In the first place, he will find getting in a problem and once he is in, the large steering wheel will constantly brush against his protruding belly! No such problems for me. The low seating position offers a lovely view of the impressively long and louvered bonnet that looks as if there is a six-cylinder power plant under it. The TC has deep cutaway doors, a beautiful body, a chrome radiator grille, a huge external petrol tank at the back that also doubles up as the spare wheel holder, and sweeping fenders. And the ‘knock-on’ wire wheels accentuate the classic look. The Jaeger meters on the dashboard are widely spaced out. The big revmeter is placed right in front of the driver, while the passenger gets the benefit of the speedo. I wonder how a weak-hearted passenger with an inexperienced driver would react if the needle swings to the wrong side of 60mph! Jumping out would be an option and not too much of a problem! There is also an amp meter and an oil pressure meter.


Nothing beats the wind-in-your-face experience of an open top and even though the TC is not a terribly fast car, it still gives you that high any time. The engine is nothing extraordinary: a simple four-cylinder, 1250cc pushrod powerplant that develops all of 54 bhp@5200rpm and the four cylinders are fed through two semi-down draught SU carburettors. Had the car been a bit bigger, the power would definitely have been inadequate to move it but the saving grace is its light weight and diminutive size. The TC is only 139 inches long and has a wheelbase of 94 inches and because of this it feels quite agile. One of the TCs had a wobble in one wheel and the manner in which it bobbed up and down digested my breakfast in double quick time.

Although it doesn’t have any great acceleration, it can still touch 40 plus on the speedo very comfortably. The four-speed gearbox with its stubby little lever is perfectly matched with the engine speed and short shifting through the gears easily let me keep up with the traffic on the DND toll bridge in Delhi (of course, nobody was driving at over 100kph!).


But don’t get any notions when I say ‘agile’. We have been spoilt silly with power steering so don’t expect silk-smooth steering. Having said that, you can still throw the TC around though it takes a bit of muscle power. The TC sported I-beam axles at each end of its simple ladder chassis at a time when many of the leading cars had already adopted independent suspension. The steering is far from vague and the car goes precisely where you point it. From lock to lock, the steering has less than two turns and you have to drive with your thumb resting against the big steering rim and using your wrist. The steering is relatively smooth when in motion but becomes rather heavy when steering from a standstill or at a very slow pace. The nine-inch hydraulic drum brakes are very effective and I never got the feeling that it might not stop in time.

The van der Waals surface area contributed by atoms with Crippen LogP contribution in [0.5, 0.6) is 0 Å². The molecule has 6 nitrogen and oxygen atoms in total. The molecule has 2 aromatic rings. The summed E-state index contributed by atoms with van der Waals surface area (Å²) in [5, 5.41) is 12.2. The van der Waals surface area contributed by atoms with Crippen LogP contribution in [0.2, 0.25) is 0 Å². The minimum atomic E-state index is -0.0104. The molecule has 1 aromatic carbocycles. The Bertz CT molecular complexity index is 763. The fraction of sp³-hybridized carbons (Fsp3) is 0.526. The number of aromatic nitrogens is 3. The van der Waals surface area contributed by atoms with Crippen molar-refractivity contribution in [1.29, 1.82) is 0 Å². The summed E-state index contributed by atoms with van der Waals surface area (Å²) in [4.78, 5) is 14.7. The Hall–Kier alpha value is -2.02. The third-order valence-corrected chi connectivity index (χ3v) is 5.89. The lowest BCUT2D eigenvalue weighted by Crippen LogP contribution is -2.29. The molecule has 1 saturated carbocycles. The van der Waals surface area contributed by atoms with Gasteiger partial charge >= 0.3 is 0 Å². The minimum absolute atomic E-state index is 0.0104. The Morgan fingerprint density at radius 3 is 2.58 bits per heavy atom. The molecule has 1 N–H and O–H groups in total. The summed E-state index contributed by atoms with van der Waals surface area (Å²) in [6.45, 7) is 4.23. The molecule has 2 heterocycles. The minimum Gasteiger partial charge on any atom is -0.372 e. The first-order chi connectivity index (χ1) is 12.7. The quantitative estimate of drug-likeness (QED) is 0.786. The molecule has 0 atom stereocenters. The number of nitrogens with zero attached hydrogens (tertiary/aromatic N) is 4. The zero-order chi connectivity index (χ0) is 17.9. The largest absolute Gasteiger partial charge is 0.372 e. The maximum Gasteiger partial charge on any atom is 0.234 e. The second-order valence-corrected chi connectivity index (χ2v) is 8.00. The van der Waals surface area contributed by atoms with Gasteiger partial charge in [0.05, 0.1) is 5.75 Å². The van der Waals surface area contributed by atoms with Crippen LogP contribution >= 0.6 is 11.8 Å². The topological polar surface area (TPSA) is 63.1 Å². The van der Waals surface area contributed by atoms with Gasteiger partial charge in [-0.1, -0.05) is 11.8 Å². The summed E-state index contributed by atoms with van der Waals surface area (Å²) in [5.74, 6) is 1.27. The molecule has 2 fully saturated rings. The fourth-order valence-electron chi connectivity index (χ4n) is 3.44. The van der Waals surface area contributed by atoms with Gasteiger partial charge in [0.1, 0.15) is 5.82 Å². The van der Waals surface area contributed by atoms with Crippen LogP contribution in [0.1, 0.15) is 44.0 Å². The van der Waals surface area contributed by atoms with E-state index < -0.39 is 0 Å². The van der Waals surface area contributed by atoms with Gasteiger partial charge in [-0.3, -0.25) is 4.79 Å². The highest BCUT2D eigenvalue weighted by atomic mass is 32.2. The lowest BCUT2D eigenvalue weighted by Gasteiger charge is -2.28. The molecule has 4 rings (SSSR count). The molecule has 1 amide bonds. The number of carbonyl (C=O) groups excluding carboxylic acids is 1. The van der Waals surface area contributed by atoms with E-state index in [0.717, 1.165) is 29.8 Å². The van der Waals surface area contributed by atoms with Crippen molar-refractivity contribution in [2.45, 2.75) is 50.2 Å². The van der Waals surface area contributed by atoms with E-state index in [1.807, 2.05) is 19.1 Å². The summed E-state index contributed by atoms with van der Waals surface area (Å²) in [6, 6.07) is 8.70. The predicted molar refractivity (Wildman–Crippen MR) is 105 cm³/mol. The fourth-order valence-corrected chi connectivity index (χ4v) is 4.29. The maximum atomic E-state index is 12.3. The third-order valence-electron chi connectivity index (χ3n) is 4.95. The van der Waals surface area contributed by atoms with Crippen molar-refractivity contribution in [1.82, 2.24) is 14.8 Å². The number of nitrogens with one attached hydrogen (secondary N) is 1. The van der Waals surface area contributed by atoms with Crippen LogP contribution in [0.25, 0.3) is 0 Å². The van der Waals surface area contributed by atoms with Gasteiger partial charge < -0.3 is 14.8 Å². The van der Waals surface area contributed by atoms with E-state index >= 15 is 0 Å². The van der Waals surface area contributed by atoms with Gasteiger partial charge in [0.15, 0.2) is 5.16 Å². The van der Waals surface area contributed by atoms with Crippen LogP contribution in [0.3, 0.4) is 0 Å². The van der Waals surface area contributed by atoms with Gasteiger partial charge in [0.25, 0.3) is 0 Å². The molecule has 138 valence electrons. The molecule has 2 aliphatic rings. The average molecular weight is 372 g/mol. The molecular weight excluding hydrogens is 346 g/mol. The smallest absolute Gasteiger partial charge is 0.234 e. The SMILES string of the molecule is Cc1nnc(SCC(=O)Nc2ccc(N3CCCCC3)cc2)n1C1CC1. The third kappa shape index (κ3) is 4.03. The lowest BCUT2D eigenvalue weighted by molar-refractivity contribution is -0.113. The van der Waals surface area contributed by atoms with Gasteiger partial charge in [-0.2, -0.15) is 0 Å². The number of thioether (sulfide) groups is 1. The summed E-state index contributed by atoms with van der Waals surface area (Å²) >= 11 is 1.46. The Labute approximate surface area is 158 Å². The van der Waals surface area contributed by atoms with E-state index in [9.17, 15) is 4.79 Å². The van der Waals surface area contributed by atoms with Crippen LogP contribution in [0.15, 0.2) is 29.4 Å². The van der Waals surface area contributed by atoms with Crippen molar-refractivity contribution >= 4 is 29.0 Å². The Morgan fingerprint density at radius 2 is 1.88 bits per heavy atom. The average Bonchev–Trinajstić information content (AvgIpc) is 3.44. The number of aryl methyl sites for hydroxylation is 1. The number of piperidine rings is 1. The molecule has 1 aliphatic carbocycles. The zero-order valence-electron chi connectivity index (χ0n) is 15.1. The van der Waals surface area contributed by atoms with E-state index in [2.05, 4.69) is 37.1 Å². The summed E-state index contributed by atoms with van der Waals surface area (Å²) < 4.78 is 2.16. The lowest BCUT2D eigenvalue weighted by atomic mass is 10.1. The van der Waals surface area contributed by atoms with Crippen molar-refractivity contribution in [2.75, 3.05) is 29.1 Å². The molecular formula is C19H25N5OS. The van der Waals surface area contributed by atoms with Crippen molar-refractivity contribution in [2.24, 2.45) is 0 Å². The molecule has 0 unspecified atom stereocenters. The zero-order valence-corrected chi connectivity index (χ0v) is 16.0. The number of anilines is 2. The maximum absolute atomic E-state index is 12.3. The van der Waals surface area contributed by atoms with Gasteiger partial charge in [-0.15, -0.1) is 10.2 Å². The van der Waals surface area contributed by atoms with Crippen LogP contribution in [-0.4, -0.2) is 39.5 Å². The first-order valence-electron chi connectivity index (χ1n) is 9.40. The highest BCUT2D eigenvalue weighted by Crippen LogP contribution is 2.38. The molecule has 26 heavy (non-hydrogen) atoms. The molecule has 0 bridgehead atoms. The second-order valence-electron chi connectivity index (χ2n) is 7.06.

The TC was meant for fair weather driving but since it rained often in England, it is also equipped with a waterproof soft top that can be put in place quickly. However, having the top up takes away much of the fun out of driving a sports car.

When you drive a car like the TC you feel a part of it. You can hear the components at work, unlike modern cars where you are truly insulated from the machinery. You really have to ‘drive’ the car and you feel you are one with the car and the elements. You cannot hurry anything. The clutch cannot be slipped and you have to wait for the engine revs to come down before you can shift gears otherwise the cogs will grate in protest.

MG, which produced tanks during the war, introduced the TC just four months after the end of hostilities in Europe and it came as a breath of fresh air in the automotive world. It might have

been low on technology but certainly scored very heavily on entertainment value and it epitomized the sense of freedom that the post-war world needed. And even to this day it is a head turner.

Gidwani bought his first TC way back in 1977 for a then high price of Rs 14,000, and his third TC in 1990 for Rs 1.50 lakh. He says he is game for another one. I wonder if he would find one now. They have become highly collectable and command premium prices.

Wordsmiths like me hardly make the kind of money that is needed to buy a TC. But, till fortune smiles on me, I will be content with an occasional drive such as this one. Because the high lingers for a long while. '